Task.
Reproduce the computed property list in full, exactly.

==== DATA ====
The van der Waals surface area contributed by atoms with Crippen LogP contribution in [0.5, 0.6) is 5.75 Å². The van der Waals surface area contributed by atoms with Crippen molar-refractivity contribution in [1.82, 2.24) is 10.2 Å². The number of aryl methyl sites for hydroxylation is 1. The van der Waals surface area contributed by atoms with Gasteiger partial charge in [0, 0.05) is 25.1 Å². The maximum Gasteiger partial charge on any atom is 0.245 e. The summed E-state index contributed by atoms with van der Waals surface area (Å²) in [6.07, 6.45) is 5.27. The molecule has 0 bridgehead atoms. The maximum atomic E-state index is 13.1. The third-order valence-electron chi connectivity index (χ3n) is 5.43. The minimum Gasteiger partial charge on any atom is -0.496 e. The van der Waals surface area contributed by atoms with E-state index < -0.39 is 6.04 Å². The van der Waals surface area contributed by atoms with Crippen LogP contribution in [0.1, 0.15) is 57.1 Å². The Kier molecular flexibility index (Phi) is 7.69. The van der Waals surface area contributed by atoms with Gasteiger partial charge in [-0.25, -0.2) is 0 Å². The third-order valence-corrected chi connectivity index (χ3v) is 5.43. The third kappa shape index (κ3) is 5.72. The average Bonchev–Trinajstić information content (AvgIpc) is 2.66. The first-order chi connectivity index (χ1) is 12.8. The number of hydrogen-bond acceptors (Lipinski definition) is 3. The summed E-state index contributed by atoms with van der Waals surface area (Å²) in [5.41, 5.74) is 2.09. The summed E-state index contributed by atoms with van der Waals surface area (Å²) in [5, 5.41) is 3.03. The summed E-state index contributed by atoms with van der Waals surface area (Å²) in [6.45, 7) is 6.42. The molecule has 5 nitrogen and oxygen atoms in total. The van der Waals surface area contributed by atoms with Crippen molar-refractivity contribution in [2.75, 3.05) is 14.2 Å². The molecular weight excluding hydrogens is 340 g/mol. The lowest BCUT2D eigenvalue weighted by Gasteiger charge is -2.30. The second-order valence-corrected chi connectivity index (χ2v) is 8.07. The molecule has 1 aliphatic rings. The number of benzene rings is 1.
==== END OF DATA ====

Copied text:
The van der Waals surface area contributed by atoms with Crippen LogP contribution in [0.5, 0.6) is 5.75 Å². The van der Waals surface area contributed by atoms with Crippen molar-refractivity contribution in [1.82, 2.24) is 10.2 Å². The number of aryl methyl sites for hydroxylation is 1. The van der Waals surface area contributed by atoms with Gasteiger partial charge in [0, 0.05) is 25.1 Å². The maximum Gasteiger partial charge on any atom is 0.245 e. The summed E-state index contributed by atoms with van der Waals surface area (Å²) in [6.07, 6.45) is 5.27. The molecule has 0 bridgehead atoms. The maximum atomic E-state index is 13.1. The third-order valence-electron chi connectivity index (χ3n) is 5.43. The minimum Gasteiger partial charge on any atom is -0.496 e. The van der Waals surface area contributed by atoms with E-state index < -0.39 is 6.04 Å². The van der Waals surface area contributed by atoms with Crippen LogP contribution in [0.1, 0.15) is 57.1 Å². The Kier molecular flexibility index (Phi) is 7.69. The van der Waals surface area contributed by atoms with Gasteiger partial charge in [-0.25, -0.2) is 0 Å². The third-order valence-corrected chi connectivity index (χ3v) is 5.43. The third kappa shape index (κ3) is 5.72. The average Bonchev–Trinajstić information content (AvgIpc) is 2.66. The first-order chi connectivity index (χ1) is 12.8. The number of hydrogen-bond acceptors (Lipinski definition) is 3. The summed E-state index contributed by atoms with van der Waals surface area (Å²) in [5.41, 5.74) is 2.09. The summed E-state index contributed by atoms with van der Waals surface area (Å²) in [5, 5.41) is 3.03. The summed E-state index contributed by atoms with van der Waals surface area (Å²) in [6.45, 7) is 6.42. The molecule has 5 nitrogen and oxygen atoms in total. The van der Waals surface area contributed by atoms with Crippen molar-refractivity contribution in [2.75, 3.05) is 14.2 Å². The molecular weight excluding hydrogens is 340 g/mol. The lowest BCUT2D eigenvalue weighted by Gasteiger charge is -2.30. The second-order valence-corrected chi connectivity index (χ2v) is 8.07. The molecule has 1 aliphatic rings. The number of benzene rings is 1.